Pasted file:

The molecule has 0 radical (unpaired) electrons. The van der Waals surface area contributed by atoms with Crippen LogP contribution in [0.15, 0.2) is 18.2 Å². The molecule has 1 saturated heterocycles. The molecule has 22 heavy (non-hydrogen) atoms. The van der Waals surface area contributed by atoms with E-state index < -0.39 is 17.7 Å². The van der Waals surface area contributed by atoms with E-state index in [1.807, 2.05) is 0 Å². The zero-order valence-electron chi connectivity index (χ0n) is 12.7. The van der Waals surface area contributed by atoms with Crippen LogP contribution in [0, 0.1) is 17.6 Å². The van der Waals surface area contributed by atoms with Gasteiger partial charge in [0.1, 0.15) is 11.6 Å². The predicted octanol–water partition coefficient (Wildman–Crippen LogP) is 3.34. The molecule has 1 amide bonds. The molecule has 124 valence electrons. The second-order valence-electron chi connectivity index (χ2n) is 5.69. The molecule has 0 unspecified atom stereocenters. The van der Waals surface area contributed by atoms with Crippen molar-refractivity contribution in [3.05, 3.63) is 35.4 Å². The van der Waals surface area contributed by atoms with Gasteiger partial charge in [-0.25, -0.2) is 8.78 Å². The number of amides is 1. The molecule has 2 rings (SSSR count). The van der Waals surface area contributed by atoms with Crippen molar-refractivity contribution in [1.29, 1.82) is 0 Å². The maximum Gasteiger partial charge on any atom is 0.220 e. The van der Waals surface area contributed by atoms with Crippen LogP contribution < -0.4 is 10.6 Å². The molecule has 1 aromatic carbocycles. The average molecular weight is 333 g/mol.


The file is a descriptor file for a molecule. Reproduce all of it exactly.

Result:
The molecule has 0 radical (unpaired) electrons. The van der Waals surface area contributed by atoms with Crippen LogP contribution in [0.15, 0.2) is 18.2 Å². The molecule has 1 saturated heterocycles. The molecule has 22 heavy (non-hydrogen) atoms. The van der Waals surface area contributed by atoms with E-state index < -0.39 is 17.7 Å². The van der Waals surface area contributed by atoms with E-state index in [1.807, 2.05) is 0 Å². The zero-order valence-electron chi connectivity index (χ0n) is 12.7. The van der Waals surface area contributed by atoms with Crippen LogP contribution in [0, 0.1) is 17.6 Å². The van der Waals surface area contributed by atoms with Gasteiger partial charge in [0.1, 0.15) is 11.6 Å². The predicted octanol–water partition coefficient (Wildman–Crippen LogP) is 3.34. The molecule has 1 amide bonds. The molecule has 124 valence electrons. The second-order valence-electron chi connectivity index (χ2n) is 5.69. The molecule has 0 unspecified atom stereocenters. The van der Waals surface area contributed by atoms with Crippen molar-refractivity contribution in [3.05, 3.63) is 35.4 Å². The van der Waals surface area contributed by atoms with Gasteiger partial charge in [-0.25, -0.2) is 8.78 Å². The number of amides is 1. The molecule has 2 rings (SSSR count). The van der Waals surface area contributed by atoms with Crippen molar-refractivity contribution in [1.29, 1.82) is 0 Å². The maximum Gasteiger partial charge on any atom is 0.220 e. The van der Waals surface area contributed by atoms with Crippen LogP contribution < -0.4 is 10.6 Å². The molecule has 1 aromatic carbocycles. The average molecular weight is 333 g/mol.